Trip to jungle

Who is a shaman Spiritual leader and healer of traditional cultures

The word shamanism, although it may seem so, is not derived from the South American region. “Shaman” is of ancient origin and comes from the Evenk language (the language of the indigenous people of Siberia), which means “one who sees” or “one who knows the origin”. Looking at the word from an academic perspective, a shaman is “an individual who acts as a medium in tribal or traditional communities”. Over the years, the understanding of what we think of as a shaman has changed, depending on how humanity has interpreted the characteristics of shamans.

Both men and women who are highly spiritual and dedicate their lives to practices that bring them closer to a connection with the universe or help them better understand reality are considered shamans. In Africa, Asia but also in South America, shamans are considered spiritual leaders, authorities and healers in tribal communities.

Shamanic skills

Shamanic skills are widespread among different cultures and religions, with each shaman exhibiting a unique set of abilities. These skills may vary from individual to individual and from culture to culture, but in general, shamans develop the following skills and qualities in the area of healing:

Physical healing: shamans use knowledge of natural medicines, acupressure points, and meditation techniques to treat physical ailments.

Faith healing: This method involves the use of prayer, meditation, and miraculous healings, which may include the unexplained disappearance of serious illnesses such as cancer. It is important that patients always consult a doctor after such healings before stopping prescribed medications.

Mental and Emotional Therapy: Shamans offer insights into patients’ lives, provide direction or advice on major life decisions, and consult with natural or spiritual forces to help patients find inner peace and equanimity.

Different types of shamans

Shamans serve as spirit guides and healers in their communities and come in many forms. The most common types include:

  • Healers: these shamans use rituals and medicinal plants (such as ayahuasca) to help eliminate physical and emotional problems.
  • Spiritual leaders: These shamans provide spiritual guidance and counseling to their communities.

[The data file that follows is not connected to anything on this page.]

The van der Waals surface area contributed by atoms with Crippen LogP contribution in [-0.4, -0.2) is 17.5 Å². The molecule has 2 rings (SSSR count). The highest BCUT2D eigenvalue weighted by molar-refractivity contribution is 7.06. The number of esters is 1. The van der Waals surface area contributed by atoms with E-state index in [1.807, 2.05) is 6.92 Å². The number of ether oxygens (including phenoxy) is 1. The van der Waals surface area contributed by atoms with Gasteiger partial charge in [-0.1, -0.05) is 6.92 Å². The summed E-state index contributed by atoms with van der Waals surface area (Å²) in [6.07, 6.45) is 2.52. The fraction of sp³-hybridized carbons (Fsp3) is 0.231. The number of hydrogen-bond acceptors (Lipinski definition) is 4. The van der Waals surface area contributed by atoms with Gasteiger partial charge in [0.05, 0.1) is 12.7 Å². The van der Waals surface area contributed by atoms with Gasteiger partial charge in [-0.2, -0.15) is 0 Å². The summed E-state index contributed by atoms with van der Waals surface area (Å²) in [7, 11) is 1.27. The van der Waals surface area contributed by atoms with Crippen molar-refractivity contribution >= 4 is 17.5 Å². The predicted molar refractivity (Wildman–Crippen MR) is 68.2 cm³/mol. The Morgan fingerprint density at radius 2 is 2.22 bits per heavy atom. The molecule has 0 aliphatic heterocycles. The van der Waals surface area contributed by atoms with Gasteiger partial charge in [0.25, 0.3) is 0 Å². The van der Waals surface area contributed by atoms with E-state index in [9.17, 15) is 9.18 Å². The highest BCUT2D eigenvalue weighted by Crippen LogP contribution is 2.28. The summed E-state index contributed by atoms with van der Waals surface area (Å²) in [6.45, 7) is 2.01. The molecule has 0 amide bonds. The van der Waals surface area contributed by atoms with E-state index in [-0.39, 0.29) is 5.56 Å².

Within these categories, shamans can further specialize, and there are different skill levels:

  • Great Shamans: They are considered the most insightful and enlightened, with deep knowledge of the spiritual world and practices from different cultures and periods.
  • Intermediate Shamans: Those who have an intermediate level of spiritual knowledge and practices in shamanism, but do not reach the level of the Great Shamans.
  • Beginning Shamans: These individuals are at the beginning of their journey and are just gathering the necessary skills and knowledge.

Shamans in the context of ayahuasca healing

Shamans, as deeply respected spiritual leaders and healers in traditional cultures, play a key role in the use of ayahuasca, a ritual drink that is the result of a unique combination of two plants from the Amazon rainforest: Banisteriopsis caapi and Psychotria viridis.

These plants, when combined, form a powerful drink that allows users to explore spiritual and energetic worlds that are beyond the normal state of consciousness. It remains a mystery how shamans in the Amazon learned to combine these two plants, each of which is almost inactive on its own, out of the thousands possible in the Amazon rainforest.

The odds of finding the combination to make ayahuasca by chance are extremely low – a million to one. However, the indigenous healers of the Amazon believe that the recipe for making this drink was revealed to the shamans by the plants themselves.

Ceremonies led by real shamans and guides

Shamans and guides in ayahuasca ritual are traditional healers referred to by various names such as:

  • Ayahuasquero
  •  Taita
  • Curandero
  • Onaya
  • Maestro

In the USA and other regions outside of South America where shamanic ceremonies with ayahuasca are held, ceremony leaders may be named differently, especially if they are not directly associated with Amazonian culture. The term “plastic shaman” is used to refer to persons outside of indigenous communities who improperly pass themselves off as shamans without the appropriate training or experience.

We have spiritual leaders and great shamans on our shamanic team directly from Ecuador who will safely guide you through the ceremony.

Indigenous healers have different attitudes towards ayahuasca. Shamans are aware of the interest of “white people” in ayahuasca rituals, and there is an understanding in the South American community that people of Western descent will continue to use ayahuasca. Therefore, it is important that they are given proper guidance in its use. I myself have been lucky to come across the right people in Ecuador, and I want to pass on my experience and story to you.

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